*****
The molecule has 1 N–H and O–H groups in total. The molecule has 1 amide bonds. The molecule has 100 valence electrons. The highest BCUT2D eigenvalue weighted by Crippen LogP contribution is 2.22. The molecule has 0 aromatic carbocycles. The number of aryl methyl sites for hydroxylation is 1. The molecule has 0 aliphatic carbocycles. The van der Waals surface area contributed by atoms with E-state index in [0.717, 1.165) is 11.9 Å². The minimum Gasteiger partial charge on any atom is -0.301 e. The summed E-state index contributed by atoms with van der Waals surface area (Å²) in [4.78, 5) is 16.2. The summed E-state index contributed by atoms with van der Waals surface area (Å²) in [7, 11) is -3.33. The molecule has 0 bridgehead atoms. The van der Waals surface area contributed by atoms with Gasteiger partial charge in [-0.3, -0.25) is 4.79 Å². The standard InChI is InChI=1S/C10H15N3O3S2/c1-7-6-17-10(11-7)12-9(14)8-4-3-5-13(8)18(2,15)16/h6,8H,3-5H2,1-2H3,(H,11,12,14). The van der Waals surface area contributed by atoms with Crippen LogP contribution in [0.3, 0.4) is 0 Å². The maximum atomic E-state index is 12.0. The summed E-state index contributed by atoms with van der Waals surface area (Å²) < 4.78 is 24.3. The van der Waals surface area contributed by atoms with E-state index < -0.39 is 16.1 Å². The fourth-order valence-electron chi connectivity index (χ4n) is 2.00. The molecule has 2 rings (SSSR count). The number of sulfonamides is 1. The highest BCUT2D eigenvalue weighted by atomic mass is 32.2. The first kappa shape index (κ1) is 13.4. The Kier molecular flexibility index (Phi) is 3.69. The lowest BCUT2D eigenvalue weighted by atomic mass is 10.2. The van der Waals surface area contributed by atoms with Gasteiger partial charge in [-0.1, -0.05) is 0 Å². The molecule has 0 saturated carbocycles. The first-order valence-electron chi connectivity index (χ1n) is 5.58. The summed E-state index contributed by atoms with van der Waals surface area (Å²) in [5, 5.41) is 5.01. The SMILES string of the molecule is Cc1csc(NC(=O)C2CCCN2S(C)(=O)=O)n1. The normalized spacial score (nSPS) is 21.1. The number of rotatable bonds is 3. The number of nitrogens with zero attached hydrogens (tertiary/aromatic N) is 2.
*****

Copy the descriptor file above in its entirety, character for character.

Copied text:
The molecule has 1 N–H and O–H groups in total. The molecule has 1 amide bonds. The molecule has 100 valence electrons. The highest BCUT2D eigenvalue weighted by Crippen LogP contribution is 2.22. The molecule has 0 aromatic carbocycles. The number of aryl methyl sites for hydroxylation is 1. The molecule has 0 aliphatic carbocycles. The van der Waals surface area contributed by atoms with E-state index in [0.717, 1.165) is 11.9 Å². The minimum Gasteiger partial charge on any atom is -0.301 e. The summed E-state index contributed by atoms with van der Waals surface area (Å²) in [4.78, 5) is 16.2. The summed E-state index contributed by atoms with van der Waals surface area (Å²) in [7, 11) is -3.33. The molecule has 0 bridgehead atoms. The van der Waals surface area contributed by atoms with Gasteiger partial charge in [-0.3, -0.25) is 4.79 Å². The standard InChI is InChI=1S/C10H15N3O3S2/c1-7-6-17-10(11-7)12-9(14)8-4-3-5-13(8)18(2,15)16/h6,8H,3-5H2,1-2H3,(H,11,12,14). The van der Waals surface area contributed by atoms with Crippen LogP contribution in [0.3, 0.4) is 0 Å². The maximum atomic E-state index is 12.0. The summed E-state index contributed by atoms with van der Waals surface area (Å²) < 4.78 is 24.3. The van der Waals surface area contributed by atoms with E-state index < -0.39 is 16.1 Å². The fourth-order valence-electron chi connectivity index (χ4n) is 2.00. The molecule has 2 rings (SSSR count). The number of sulfonamides is 1. The highest BCUT2D eigenvalue weighted by atomic mass is 32.2. The first kappa shape index (κ1) is 13.4. The Kier molecular flexibility index (Phi) is 3.69. The lowest BCUT2D eigenvalue weighted by atomic mass is 10.2. The van der Waals surface area contributed by atoms with Gasteiger partial charge in [-0.1, -0.05) is 0 Å². The molecule has 0 saturated carbocycles. The first-order valence-electron chi connectivity index (χ1n) is 5.58. The summed E-state index contributed by atoms with van der Waals surface area (Å²) in [5, 5.41) is 5.01. The SMILES string of the molecule is Cc1csc(NC(=O)C2CCCN2S(C)(=O)=O)n1. The normalized spacial score (nSPS) is 21.1. The number of rotatable bonds is 3. The number of nitrogens with zero attached hydrogens (tertiary/aromatic N) is 2.